‘Distances Smaller Than This Are Not Confirmed’ Confronts  The Unconfirmable
Dan O’Neil, culturebot

It can be a challenge, when writing about the work of other artists, to resist the urge to “solve” for it. I say this as a maker who is deeply invested in all the different tools that can be deployed and the myriad outcomes that become available depending on seemingly small decisions. (Let’s put that light here. Let’s add an extra camera… etc.) Distances Smaller Than This Are Not Confirmed, the new co-created dance/theater piece by David Neumann and Marcella Murray, which is being co-presented by the Chocolate Factory Theater and Abrons Arts Center and runs through January 25th, certainly tempts the maker and solver in me.

For example, you might try to solve for the amount and duration of movement sequences (that which one might identify as “dance”) versus object manipulation and camera play amid the world of the play, which resembles a sort of satirical talk show interview gone sideways. But to come up with that solution might require you to determine for yourself, on behalf or in spite of the artists intentions, what type of logic you used to engage with it. Did you regard it as a narrative piece? In which case, the limited use of dance at only very specific break-out moments makes a lot of sense. Or did you receive the work as a whole more abstractly, harboring a desire to have the conversation but not to have it like this. If so, perhaps you left craving more of the in-between and less of the talking-head dialogue.

The work is clearly interested in navigating those in-between spaces. More than other recent Advanced Beginner Group pieces, it straddles logic, style, and sensibilities. Sometimes the work recedes, goes silent, and lets space be space. Other times, the reverberations at the core of the piece suddenly suck all the oxygen from the room before exhaling into a slight deviation from what came before. Our understanding of the logic and the world advances fitfully, unpredictably. This can be exciting. It can also leave a residue of uncertainty in its path.

The work, it might be stated, is about race. And… it is. It’s also about science, science fiction, two humans trying to have a conversation on what appears to be a public access television show, the human body moving through space and how it moves and where that takes us. It’s about blind spots, misunderstandings, fear, and how attempting to be kind can sometimes work and sometimes not work. It’s about how we try to use stories to explain things that we otherwise can’t explain, and how sometimes even those stories don’t do the work for us. How do we keep doing the work after the story?

It’s also about how much you’re willing to give up before you’re done having the conversations that other people want to have. Marcella Murray, who is black, and David Neumann, who is white, are engaged in an interview. They are playing characters that are themselves but also not themselves. For example, we know that David is not actually a T.V. show host, although he appears as one in this show. I don’t know whether Marcella Murray is a rising science fiction novelist (I googled, for the sake of this article, and I don’t think she is? But it doesn’t actually matter). These characters are held up at the beginning of the show but are quickly exploded when Marcella asks David point-blank, calling him by his name, “David, when did you first realize you were white?” At which point, the piece shifts. The interview turns into more of a conversation. But it’s a conversation that Marcella doesn’t necessarily want to be having — she evades, stops and starts (it doesn’t help that David’s character has an affinity for interrupting, highlighted several times during the show). Even in the context of it being a “staged” conversation (i.e., they are not making it up on the spot, it’s heavily edited and is a recitation versus an improvisation), there is a sense that Marcella could get up and leave at any moment.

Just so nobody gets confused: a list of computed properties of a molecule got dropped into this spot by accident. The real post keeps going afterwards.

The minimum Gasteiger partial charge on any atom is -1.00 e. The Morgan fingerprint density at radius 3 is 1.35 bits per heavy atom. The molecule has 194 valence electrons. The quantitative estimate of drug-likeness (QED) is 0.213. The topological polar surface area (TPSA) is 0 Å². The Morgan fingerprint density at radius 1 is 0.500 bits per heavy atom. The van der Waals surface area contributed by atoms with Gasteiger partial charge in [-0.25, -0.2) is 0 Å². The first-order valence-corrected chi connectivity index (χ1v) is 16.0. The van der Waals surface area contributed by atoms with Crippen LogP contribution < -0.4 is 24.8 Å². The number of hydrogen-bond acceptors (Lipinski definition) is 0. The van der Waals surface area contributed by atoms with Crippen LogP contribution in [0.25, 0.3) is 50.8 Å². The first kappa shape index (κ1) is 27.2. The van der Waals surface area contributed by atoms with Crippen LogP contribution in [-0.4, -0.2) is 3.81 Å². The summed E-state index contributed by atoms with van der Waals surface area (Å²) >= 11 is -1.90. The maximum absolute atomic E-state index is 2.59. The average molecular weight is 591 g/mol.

photo: Brian Rogers

Eventually, after David fails to answer Marcella’s question several times over, she finds a way to specify what conversation she might want to be having. It’s not that she wants to know when he first understood his whiteness in relation to blackness, she articulates, but that she wants to know when he first knew he was white. A member of a race of people. Not necessarily about being white in a white supremacist society (although that all comes later, and eventually cannot not be part of that self-reflection). In this moment, the piece shifts once more into something else. It keeps morphing, just as the question keeps asking.

We can’t solve for it. Not entirely. There is no obvious solution to be seen, just as (in a different section of the show) David rails against the logic or lack thereof of having to believe that the universe has no edge. How can anything not have an edge?

Without edges, things get confusing. It’s hard to tell where you are in relation to other objects, humans, ideas. This, ultimately, feels like the fertile ground that Distances Smaller Than This Are Not Confirmed is interested in sowing. Perhaps our work is not to solve but to simply contemplate the problem.

Dan O’Neil for culturebot – January 17, 2020